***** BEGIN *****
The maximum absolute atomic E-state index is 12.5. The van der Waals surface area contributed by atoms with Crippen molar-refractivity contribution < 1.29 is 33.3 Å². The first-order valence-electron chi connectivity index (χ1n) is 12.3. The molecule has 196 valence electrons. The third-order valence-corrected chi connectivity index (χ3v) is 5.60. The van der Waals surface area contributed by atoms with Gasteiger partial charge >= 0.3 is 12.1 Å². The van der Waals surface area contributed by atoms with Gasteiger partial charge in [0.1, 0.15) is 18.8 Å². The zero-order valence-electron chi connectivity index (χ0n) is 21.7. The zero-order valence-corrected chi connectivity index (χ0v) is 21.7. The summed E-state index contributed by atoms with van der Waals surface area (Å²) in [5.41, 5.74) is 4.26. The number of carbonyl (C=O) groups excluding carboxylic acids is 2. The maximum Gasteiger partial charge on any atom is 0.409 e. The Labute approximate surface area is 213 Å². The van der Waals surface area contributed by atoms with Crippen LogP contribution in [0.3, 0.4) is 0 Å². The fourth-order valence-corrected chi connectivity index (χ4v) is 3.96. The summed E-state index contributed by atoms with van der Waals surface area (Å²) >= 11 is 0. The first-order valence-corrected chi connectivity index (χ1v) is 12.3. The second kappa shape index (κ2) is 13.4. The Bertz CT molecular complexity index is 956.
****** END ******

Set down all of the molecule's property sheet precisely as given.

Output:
The maximum absolute atomic E-state index is 12.5. The van der Waals surface area contributed by atoms with Crippen molar-refractivity contribution < 1.29 is 33.3 Å². The first-order valence-electron chi connectivity index (χ1n) is 12.3. The molecule has 196 valence electrons. The third-order valence-corrected chi connectivity index (χ3v) is 5.60. The van der Waals surface area contributed by atoms with Gasteiger partial charge >= 0.3 is 12.1 Å². The van der Waals surface area contributed by atoms with Gasteiger partial charge in [0.1, 0.15) is 18.8 Å². The zero-order valence-electron chi connectivity index (χ0n) is 21.7. The zero-order valence-corrected chi connectivity index (χ0v) is 21.7. The summed E-state index contributed by atoms with van der Waals surface area (Å²) in [5.41, 5.74) is 4.26. The number of carbonyl (C=O) groups excluding carboxylic acids is 2. The maximum Gasteiger partial charge on any atom is 0.409 e. The Labute approximate surface area is 213 Å². The van der Waals surface area contributed by atoms with Crippen LogP contribution in [0.3, 0.4) is 0 Å². The fourth-order valence-corrected chi connectivity index (χ4v) is 3.96. The summed E-state index contributed by atoms with van der Waals surface area (Å²) >= 11 is 0. The first-order valence-corrected chi connectivity index (χ1v) is 12.3. The second kappa shape index (κ2) is 13.4. The Bertz CT molecular complexity index is 956.